The American who bought a home in Italy and found ‘big surprises’ inside

Joshua Shapiro has bought an apartment in Latronico, in the Basilicata region of southern Italy.

Joshua Shapiro has bought an apartment in Latronico, in the Basilicata region of southern Italy. Courtesy Joshua Shapiro

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Buyers from all over the world are snapping up charming old houses in isolated villages in Italy. They’re all motivated by different goals, but they have one thing in common: They all seek a retreat, somewhere they can escape to and live the rural idyll.

Chicago-based saxophonist Joshua Shapiro, 48, embarked on the quest for la dolce vita as the first step toward a change of life. His long-term goal is to move away from the United States, which he believes is taking a broad political shift that troubles him.

In 2022, he bought a small, abandoned apartment in the village of Latronico, deep in the southern region of Basilicata, for 22,000 euros (roughly $23,600), after reading CNN Travel’s article about the clever housing program launched to attract migrants and stop depopulation.

For now, he drops in and out as he finalizes his home’s makeover. In the future, he can see himself making the big leap to relocate permanently.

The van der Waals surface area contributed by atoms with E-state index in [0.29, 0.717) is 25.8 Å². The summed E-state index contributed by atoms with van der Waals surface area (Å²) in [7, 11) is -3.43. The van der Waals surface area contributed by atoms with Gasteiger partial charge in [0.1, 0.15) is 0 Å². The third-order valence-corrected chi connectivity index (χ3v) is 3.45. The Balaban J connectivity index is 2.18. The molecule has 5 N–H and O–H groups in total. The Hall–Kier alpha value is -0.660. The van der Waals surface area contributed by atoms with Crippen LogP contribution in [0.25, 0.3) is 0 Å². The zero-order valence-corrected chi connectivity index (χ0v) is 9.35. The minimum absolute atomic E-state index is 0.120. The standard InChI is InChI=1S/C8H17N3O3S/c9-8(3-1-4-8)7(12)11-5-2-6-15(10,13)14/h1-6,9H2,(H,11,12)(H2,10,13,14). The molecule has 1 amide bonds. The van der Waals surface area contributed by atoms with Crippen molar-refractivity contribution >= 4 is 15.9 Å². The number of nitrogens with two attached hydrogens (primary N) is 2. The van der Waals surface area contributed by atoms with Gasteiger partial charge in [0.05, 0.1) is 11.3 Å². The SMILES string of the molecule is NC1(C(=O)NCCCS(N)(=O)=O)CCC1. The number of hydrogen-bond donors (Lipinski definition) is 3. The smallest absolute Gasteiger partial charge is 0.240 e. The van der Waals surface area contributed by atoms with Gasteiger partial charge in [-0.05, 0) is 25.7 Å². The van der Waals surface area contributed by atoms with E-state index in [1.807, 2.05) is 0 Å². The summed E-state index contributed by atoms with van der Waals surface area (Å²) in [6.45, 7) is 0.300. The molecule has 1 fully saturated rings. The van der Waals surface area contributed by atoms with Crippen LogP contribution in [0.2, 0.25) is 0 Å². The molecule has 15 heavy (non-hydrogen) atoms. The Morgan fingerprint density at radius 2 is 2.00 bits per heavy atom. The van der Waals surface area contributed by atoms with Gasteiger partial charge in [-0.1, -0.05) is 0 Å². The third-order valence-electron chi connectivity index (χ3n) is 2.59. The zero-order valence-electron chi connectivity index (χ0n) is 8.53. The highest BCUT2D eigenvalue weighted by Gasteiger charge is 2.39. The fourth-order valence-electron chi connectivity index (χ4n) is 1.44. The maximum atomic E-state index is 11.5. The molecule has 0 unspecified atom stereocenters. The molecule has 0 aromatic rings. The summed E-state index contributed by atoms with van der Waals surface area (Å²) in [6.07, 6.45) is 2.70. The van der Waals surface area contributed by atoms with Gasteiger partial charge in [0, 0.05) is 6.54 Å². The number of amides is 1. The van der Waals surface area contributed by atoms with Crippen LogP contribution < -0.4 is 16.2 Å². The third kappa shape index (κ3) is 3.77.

“I’m ready for the next chapter in my life. Being a freelance saxophonist, mainly playing jazz and commercial, is not without challenges, and as taste and demand for what I do is notably decreasing [in the US], it might be in much higher demand in Europe,” Shapiro tells CNN Travel.

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For him, buying a dilapidated property in an unusual Italian spot is political, too.

“I don’t like the political situation in the US – the shift to the right. A huge swath of the electorate believes in another version of democracy, and how all this could pan out is a huge problem,” he says.

Shapiro played his saxophone on his first trip to Latronico.

Shapiro played his saxophone on his first trip to Latronico. MC Newman

Shapiro visited Latronico on a trip to Italy after the pandemic – the third time he’d traveled to the country, and the first time in 20 years. He took along his saxophone, which he played from a house that he rented while his newly purchased home was being worked on. Villagers have fond memories of hearing jazz melodies in the winding alleys at night.

What drew him to Italy was a “tenuous link” he wanted to revive – his grandfather had been stationed in Florence during World War II.